We are still looking at the areas of production which are most standardised to see how we can fit the technology in, especially depending on the types of vessels. It’s a work in progress and we are investing in that direction.
In which ways is sustainability being integrated into your activities?
Sustainability is an important question for us. Within the company we have established certain management systems to measure our impact and record our improvements. Our building is LEED Gold certified, and so has aspects that contribute to lowering our carbon footprint such as solar cells. We have an extensive recycling program and we also changed our abrasive blasting practices to the much more environmentally friendly water blasting system.
On the other hand, we are also coming up with new concepts for the vessel design and production process. We have developed hybrid systems with batteries and generators and we are increasingly collecting data about our vessels and have found that up to 50% of carbon reduction can be achieved through simply rearranging the systems and power requirements – such as horsepower reduction – of the vessels.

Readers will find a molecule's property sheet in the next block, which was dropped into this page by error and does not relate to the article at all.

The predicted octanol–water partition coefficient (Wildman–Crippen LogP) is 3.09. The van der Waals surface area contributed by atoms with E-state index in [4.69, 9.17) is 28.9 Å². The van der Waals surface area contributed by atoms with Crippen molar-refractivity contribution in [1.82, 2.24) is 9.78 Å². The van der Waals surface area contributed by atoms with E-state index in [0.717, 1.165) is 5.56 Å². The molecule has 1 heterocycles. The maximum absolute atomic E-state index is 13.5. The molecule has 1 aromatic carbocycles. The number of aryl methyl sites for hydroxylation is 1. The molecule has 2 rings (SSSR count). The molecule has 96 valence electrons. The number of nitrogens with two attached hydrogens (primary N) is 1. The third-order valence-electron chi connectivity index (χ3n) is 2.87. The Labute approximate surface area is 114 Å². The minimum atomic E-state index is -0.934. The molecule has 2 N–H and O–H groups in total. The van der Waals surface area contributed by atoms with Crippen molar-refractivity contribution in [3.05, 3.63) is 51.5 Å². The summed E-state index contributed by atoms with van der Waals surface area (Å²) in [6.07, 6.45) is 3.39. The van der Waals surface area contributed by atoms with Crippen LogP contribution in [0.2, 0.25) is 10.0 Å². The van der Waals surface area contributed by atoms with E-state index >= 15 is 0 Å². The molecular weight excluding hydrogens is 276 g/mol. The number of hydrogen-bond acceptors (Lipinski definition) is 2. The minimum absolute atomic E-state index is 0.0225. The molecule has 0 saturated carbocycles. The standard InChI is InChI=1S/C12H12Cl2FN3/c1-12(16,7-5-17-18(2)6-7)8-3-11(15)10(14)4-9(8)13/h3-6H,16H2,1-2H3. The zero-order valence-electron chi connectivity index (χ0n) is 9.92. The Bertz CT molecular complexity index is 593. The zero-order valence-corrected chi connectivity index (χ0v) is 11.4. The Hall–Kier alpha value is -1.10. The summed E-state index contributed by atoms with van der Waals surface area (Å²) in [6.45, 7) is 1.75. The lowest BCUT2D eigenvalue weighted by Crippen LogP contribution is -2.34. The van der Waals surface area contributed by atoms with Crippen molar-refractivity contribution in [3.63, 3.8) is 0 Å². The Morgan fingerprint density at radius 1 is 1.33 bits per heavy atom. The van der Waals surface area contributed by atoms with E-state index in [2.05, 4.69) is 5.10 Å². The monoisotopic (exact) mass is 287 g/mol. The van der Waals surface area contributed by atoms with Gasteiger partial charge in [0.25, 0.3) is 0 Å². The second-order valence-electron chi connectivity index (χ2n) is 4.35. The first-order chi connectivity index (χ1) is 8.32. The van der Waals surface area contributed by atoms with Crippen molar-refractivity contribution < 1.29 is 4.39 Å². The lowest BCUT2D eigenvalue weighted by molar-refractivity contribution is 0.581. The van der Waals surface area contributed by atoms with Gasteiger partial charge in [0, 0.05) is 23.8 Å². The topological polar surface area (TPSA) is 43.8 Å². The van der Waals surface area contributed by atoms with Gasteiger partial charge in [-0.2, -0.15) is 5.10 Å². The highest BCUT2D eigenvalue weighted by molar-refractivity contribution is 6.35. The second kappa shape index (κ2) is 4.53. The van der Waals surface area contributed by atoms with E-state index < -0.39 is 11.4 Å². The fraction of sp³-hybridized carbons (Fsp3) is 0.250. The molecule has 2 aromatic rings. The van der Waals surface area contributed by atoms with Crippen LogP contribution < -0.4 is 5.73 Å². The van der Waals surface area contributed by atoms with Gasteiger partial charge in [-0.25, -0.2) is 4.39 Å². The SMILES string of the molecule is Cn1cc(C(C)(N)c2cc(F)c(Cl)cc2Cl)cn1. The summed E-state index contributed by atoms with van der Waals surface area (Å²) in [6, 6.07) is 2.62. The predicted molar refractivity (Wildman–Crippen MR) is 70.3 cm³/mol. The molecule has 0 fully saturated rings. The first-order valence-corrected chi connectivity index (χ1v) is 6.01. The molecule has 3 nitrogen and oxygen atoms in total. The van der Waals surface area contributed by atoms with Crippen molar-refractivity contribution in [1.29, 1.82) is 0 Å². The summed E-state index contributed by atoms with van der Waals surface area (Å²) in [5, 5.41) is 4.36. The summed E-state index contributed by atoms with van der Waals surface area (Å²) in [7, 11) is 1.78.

Could you share your vision for the future of Grandweld Shipyards?
One element for the next couple of years will be to further look for opportunities to diversify our work towards new sectors. We do see a lot of tenders issued and we are participating in a number of these. We are building many international clients, including for European clients, for example, and also see the West Africa and Asian markets as potential avenues for expansion. We will continue to nurture our strong base in the GCC region while expanding our shipbuilding exports and ship repair services for our international customers.